Observations on the infection by Kudoa sp. (Myxozoa, Multivalvulida) in fishes caught off Rio Grande, Rio Grande do Sul State, Brazil/Observacoes sobre a infeccao por Kudoa sp. (Myxozoa, Multivalvulida) em peixes capturados em Rio Grande, Estado do Rio Grande do Sul, Brasil.
Kudoa spp. (Myxozoa, Multivalvulida) are frequent parasites of marine and estuarine fish. A recent synopsis of the species reported the existence of 95 nominal species (Eiras, Saraiva, & Cruz, 2014b) infecting a wide range of hosts all over the world. Since then, at least 6 new species were described, one of them infecting a freshwater host (Azevedo et al., 2015).
A little more than half of the parasites locate within the skeletal muscle fibers, and a number of species are especially important once they cause liquefaction of the host muscle within a short period after the death of the host which becomes useless for consumption (Cruz, Silva, & Saraiva, 2011; Gilman & Eiras 1998; Henning, Hoffman, & Manley, 2013; Moran, Whitaker, & Kent, 1999; Romero & Burgos 1996; Yokoyama & Itoh 2005; Yokoyama, Whipps, Kent, Mizuno, & Kawakami, 2004). This can occur in both wild and cultured fish, and the infection may be decisive for the economic success of fisheries and farming.
In Brazil there are only a few records of these parasites: K. aequidens infecting Aequidens plagiozonatus (Casal, Matos, Matos, & Azevedo, 2008), K. sciaenae from Stellifer minor (Oliva, Luque, Teran, & Llican, 1992), K. crumena from Thunnus albacares, K. orbicularis described from the freshwater host Chaetobranchopsis orbicularis (Azevedo et al. 2015), and several not identified species parasitizing M. liza, Trichiurus lepturus, Plagioscion squamosissimus, M. platanus, and Scomberomorus brasiliensis (Eiras, Lima, Cruz, & Saraiva, 2014a). From the above mentioned species, only K. crumena and K. orbibularis were subjected to molecular studies. K. aequidens was described by light and transmission electron microscopic observations, and the remaining forms were characterized by light microscopy.
In this paper we report Kudoa sp. infecting O. bonariensis (Valenciennes, 1835), M. furnieri (Desmarest, 1823) and M. liza Valenciennes, 1836, captured off Rio Grande, Rio Grande do Sul State, Brazil.
Material and methods
Fresh fish specimens were acquired from fishermen at Rio Grande fish market. In the laboratory they were identified, measured (total length) and inspected for Kudoa infection. Small samples of muscle, collected from both sides of the specimens, were crashed between two glass slides and inspected at the stereomicroscope. When detected, the plasmodia were preserved in formalin at 4%, and latter 15 to 25 spores were examined at the microscope and measured according to Burger and Adlard (2010). The spores dimensions were compared using Kruskall-Wallis test, followed by multiple comparisons when significant differences (p < 0.05) were detected. The eventual myoliquefactive action of the parasites was assessed by visual inspection of the muscle to evaluate the integrity of the muscle fibers, and by palpation of the fish to detect softening of the muscle.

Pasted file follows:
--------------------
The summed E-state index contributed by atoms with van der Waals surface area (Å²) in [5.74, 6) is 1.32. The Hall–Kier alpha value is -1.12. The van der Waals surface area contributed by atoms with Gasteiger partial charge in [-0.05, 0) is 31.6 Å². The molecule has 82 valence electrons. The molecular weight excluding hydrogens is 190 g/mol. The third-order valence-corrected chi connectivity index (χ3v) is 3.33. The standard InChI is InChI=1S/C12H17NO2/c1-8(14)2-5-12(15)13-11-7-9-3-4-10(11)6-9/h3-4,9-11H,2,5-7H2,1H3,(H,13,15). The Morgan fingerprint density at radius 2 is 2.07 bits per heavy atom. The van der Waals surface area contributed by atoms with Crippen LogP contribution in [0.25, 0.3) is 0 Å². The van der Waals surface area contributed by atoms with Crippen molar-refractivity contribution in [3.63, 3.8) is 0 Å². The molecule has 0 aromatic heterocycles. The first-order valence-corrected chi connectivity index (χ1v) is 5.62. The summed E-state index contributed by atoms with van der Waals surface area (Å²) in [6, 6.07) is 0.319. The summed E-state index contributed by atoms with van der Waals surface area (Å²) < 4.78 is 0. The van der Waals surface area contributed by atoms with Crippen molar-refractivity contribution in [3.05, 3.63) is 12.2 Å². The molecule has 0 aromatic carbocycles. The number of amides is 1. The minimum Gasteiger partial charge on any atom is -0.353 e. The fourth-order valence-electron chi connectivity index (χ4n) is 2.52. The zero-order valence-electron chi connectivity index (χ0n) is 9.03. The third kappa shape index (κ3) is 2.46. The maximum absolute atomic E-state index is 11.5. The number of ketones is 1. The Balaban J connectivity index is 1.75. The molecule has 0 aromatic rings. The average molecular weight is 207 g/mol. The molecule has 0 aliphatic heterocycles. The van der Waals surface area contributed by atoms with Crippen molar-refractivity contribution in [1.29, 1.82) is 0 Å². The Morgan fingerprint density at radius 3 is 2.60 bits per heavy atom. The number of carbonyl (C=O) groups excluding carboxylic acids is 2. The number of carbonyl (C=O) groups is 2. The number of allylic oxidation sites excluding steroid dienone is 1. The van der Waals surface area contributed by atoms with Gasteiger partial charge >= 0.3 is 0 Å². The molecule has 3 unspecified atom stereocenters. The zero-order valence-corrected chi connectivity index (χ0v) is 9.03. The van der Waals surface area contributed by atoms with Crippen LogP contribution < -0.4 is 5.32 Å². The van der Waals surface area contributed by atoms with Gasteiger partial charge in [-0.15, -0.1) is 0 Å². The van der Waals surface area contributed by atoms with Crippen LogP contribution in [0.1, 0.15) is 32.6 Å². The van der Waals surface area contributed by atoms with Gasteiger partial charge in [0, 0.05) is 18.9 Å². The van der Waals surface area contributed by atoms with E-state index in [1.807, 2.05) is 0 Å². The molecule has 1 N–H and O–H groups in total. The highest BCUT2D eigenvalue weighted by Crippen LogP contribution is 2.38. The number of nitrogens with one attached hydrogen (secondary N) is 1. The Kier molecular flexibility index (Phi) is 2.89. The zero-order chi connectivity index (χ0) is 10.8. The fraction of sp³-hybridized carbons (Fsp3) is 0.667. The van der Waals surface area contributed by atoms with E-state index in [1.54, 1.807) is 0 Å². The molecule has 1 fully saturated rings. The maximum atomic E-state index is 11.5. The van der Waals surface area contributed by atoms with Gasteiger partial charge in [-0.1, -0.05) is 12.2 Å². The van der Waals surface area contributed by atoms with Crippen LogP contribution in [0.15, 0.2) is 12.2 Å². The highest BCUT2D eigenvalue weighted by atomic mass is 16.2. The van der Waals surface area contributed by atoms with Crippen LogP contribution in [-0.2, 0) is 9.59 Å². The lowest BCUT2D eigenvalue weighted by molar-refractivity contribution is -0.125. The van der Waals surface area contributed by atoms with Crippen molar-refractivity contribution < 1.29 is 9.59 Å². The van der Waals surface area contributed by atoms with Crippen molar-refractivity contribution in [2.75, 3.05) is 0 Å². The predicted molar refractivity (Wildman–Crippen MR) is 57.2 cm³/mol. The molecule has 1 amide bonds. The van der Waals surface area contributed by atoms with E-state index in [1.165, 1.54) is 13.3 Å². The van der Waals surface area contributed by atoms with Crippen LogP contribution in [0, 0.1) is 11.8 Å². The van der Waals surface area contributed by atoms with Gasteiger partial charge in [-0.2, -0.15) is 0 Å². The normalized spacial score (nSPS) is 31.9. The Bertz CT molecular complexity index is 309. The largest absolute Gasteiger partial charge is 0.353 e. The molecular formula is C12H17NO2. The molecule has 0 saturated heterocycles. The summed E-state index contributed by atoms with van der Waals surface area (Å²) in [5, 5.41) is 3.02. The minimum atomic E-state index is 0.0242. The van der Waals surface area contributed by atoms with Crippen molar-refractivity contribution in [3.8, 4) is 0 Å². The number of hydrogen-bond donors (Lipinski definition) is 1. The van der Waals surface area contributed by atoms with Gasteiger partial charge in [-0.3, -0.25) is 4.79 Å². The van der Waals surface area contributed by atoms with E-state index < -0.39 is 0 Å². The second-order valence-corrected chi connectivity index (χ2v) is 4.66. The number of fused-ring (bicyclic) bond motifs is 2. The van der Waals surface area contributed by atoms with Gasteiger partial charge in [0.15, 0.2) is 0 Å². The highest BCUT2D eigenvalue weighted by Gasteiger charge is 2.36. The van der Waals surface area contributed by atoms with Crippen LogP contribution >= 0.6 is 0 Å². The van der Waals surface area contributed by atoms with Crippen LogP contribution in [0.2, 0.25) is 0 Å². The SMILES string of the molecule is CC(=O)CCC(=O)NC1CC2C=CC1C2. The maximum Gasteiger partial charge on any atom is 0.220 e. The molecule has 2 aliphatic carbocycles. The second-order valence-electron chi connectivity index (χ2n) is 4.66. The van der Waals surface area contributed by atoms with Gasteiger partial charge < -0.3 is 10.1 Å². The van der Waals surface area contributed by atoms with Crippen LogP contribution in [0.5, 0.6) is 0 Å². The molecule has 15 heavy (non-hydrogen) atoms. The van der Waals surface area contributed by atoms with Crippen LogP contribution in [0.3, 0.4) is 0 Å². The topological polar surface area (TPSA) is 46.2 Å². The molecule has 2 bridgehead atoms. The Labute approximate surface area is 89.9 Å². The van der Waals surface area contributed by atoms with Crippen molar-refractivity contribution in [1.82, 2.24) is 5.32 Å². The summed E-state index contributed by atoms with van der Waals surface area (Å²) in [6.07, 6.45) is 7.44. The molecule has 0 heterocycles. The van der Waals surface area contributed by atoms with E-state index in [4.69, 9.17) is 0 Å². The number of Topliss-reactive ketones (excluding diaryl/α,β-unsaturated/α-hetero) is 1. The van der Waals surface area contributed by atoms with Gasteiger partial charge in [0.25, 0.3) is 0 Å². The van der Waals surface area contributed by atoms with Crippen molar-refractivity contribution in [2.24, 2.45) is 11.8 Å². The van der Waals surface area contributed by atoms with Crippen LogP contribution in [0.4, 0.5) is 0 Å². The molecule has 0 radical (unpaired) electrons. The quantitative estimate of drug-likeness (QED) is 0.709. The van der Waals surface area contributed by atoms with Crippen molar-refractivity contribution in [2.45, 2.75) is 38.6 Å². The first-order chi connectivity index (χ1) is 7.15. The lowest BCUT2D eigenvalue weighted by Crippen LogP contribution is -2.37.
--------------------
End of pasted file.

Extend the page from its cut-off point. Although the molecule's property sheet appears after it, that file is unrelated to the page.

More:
The fish species examined, number and total length of the specimens are indicated in Table 1.
Three fish species were infected by Kudoa sp.: M. liza (2 specimens), M. furnieri (2 specimens), and O. bonariensis (4 specimens, 23.7-29.0 cm in total length). The intensity of the infection was low--several muscle samples were required to detect a plasmodium.
The parasites were located inside the skeletal muscles fibers in the anterior part of both sides of the body forming small intracellular elongate plasmodia, with both extremities round or slightly tapering. The dimensions of the plasmodia were similar in all the hosts, measuring 0.72-1.0 mm in length by about 0.07 mm wide. All the plasmodia were in the same developmental stage containing only mature spores.
The spores were also morphologically similar in all the hosts. They were bell-like shaped in lateral view. In apical view they were stellate, quadrate, having four equal radiating shell valves with margins smoothly curved, without projections or extensions. The four polar capsules were slightly pyriform, elongated, equally sized with pointed anterior extremities. The number of coils of the polar filament was not visible in optic microscopy.
Despite the similar morphology of the spores of the three different hosts there were consistent differences concerning the morphometry of the spores. Considering the three forms observed the specimens from O. bonariensis presented the highest dimensions and those of M. furnieri were smaller than M. liza for spore width and spore thickness. M. furnieri spores were clearly smaller than those from O. bonariensis and M. liza, and those from M. liza presented intermediate values--(Table 2).